To protect the country's blood supply, the American Red Cross has acted wisely in beginning a transformation from a group of idiosyncratic chapters into a national, standardized and efficiently run body. The Red Cross announced this week that it will close its regional blood centers temporarily on a rotating basis and impose tighter security measures to protect the blood supply from AIDS and other diseases.
The welcome action follows repeated reports over the past several years of serious management problems at the regional blood centers run by the Red Cross, which handles half the nation's blood supply. In a series of inspections, the Food and Drug Administration found that the Red Cross had inadvertently released blood contaminated with hepatitis, failed to follow adequate safety precautions to guard against the use of AIDS-contaminated blood and repeatedly failed to report errors and accidents to the agency.The business of managing blood has grown dramatically more complex over the past decade. Because of the AIDS epidemic and growing incidence of hepatitis, the blood-bank industry has had to perform seven new tests on every unit of donated blood. For Red Cross technicians, that has meant 95 million additional procedures since 1984.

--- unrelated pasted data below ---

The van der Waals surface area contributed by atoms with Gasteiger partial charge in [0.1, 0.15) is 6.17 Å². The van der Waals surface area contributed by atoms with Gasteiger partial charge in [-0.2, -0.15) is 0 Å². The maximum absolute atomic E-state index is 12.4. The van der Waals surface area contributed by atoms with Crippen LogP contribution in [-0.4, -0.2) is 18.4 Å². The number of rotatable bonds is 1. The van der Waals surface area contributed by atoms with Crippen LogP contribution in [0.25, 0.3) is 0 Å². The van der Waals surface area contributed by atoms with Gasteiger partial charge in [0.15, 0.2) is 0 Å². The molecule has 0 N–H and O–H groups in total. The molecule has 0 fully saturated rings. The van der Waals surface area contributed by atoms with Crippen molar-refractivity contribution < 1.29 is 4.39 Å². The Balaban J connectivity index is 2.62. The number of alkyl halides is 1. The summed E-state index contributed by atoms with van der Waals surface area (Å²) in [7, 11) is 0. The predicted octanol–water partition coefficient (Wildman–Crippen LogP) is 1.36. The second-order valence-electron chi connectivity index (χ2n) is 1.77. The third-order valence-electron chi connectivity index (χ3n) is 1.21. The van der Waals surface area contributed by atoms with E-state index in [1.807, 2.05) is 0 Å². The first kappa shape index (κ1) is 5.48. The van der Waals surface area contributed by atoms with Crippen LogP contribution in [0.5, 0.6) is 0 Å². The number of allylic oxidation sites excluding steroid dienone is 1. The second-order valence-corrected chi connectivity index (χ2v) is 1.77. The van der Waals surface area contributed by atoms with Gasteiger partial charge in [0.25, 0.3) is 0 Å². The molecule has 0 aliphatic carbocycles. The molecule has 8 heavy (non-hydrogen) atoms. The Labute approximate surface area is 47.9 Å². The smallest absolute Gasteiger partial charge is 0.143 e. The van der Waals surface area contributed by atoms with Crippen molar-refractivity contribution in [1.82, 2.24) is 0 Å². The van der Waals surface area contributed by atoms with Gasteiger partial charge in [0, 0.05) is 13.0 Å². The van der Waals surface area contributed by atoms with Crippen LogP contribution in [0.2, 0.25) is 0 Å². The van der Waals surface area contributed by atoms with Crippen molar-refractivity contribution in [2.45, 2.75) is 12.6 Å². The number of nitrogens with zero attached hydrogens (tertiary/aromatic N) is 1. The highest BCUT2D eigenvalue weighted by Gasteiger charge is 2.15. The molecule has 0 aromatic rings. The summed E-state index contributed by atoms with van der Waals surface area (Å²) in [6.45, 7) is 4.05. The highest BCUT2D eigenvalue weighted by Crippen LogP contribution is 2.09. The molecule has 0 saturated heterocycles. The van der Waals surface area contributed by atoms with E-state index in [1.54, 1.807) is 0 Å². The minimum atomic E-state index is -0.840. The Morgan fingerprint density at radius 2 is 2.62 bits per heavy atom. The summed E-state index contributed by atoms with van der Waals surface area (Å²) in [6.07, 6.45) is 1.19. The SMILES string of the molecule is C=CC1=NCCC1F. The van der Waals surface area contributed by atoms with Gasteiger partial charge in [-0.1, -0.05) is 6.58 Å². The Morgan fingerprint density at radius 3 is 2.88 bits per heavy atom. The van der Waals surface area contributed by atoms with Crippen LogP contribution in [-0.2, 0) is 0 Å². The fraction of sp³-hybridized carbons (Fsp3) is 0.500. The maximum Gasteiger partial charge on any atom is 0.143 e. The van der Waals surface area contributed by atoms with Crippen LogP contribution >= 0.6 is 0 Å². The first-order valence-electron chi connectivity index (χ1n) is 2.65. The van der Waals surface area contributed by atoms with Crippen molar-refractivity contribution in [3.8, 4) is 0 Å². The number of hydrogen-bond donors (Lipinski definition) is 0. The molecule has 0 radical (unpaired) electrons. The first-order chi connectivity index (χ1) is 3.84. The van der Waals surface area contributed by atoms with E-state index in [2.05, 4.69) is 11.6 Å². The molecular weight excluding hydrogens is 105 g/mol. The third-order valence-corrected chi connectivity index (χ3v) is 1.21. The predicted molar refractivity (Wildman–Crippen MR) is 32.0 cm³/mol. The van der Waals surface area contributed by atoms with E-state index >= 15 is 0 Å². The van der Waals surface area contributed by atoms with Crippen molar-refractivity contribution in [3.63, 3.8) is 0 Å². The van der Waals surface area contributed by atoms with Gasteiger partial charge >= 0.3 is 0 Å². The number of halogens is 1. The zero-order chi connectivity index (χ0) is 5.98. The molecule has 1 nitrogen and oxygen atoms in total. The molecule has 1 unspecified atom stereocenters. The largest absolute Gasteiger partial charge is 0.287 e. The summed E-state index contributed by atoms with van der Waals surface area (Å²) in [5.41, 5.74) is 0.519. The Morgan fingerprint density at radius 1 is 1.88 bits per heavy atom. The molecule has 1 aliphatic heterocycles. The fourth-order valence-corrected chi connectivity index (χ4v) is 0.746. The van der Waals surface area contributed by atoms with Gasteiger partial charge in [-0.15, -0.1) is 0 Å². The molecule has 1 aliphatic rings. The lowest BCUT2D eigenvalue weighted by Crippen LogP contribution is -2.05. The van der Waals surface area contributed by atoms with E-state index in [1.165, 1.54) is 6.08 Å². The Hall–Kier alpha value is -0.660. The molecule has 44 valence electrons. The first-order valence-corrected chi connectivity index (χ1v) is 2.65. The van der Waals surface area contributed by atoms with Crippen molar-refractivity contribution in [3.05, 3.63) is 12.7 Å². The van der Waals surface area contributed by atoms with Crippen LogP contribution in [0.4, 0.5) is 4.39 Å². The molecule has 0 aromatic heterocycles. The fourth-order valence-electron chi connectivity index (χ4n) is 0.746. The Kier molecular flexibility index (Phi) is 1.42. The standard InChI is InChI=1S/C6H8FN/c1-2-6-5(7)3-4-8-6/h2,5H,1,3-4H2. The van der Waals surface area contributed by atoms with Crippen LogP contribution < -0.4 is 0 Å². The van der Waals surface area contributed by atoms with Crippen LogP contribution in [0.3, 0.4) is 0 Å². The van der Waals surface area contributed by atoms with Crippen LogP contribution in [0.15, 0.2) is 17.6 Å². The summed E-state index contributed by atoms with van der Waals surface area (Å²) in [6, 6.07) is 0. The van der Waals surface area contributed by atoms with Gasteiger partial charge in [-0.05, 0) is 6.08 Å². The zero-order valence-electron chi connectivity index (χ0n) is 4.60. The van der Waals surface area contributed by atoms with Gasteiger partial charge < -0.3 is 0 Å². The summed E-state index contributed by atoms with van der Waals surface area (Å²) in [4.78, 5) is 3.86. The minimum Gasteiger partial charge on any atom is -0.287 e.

The announcement of the organizational change came only a few days after it was disclosed that three people died from AIDS after getting organ transplants from a man who was shot to death in Virginia in 1985.
No wonder the Red Cross is now taking dramatic action through its president, Elizabeth Dole, who said the new program will "revolutionize blood banking." Even though the change will cost $120 million and take more than two years to complete, it is eminently worth doing. The nation's health is at stake.